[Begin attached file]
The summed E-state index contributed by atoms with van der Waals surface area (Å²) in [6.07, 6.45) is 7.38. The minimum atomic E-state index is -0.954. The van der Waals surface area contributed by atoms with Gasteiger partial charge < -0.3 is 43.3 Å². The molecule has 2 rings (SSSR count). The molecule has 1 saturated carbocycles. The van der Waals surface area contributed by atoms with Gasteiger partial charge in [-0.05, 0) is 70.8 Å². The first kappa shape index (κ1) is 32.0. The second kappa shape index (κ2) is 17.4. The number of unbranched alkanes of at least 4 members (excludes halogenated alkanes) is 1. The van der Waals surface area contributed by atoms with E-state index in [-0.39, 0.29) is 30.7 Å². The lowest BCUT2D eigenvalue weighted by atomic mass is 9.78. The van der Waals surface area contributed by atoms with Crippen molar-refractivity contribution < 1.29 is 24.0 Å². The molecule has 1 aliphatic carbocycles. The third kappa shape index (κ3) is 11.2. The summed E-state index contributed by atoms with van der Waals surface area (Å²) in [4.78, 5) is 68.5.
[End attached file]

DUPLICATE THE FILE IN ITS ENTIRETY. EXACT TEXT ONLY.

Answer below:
The summed E-state index contributed by atoms with van der Waals surface area (Å²) in [6.07, 6.45) is 7.38. The minimum atomic E-state index is -0.954. The van der Waals surface area contributed by atoms with Gasteiger partial charge < -0.3 is 43.3 Å². The molecule has 2 rings (SSSR count). The molecule has 1 saturated carbocycles. The van der Waals surface area contributed by atoms with Gasteiger partial charge in [-0.05, 0) is 70.8 Å². The first kappa shape index (κ1) is 32.0. The second kappa shape index (κ2) is 17.4. The number of unbranched alkanes of at least 4 members (excludes halogenated alkanes) is 1. The van der Waals surface area contributed by atoms with E-state index in [-0.39, 0.29) is 30.7 Å². The lowest BCUT2D eigenvalue weighted by atomic mass is 9.78. The van der Waals surface area contributed by atoms with Crippen molar-refractivity contribution < 1.29 is 24.0 Å². The molecule has 1 aliphatic carbocycles. The third kappa shape index (κ3) is 11.2. The summed E-state index contributed by atoms with van der Waals surface area (Å²) in [4.78, 5) is 68.5.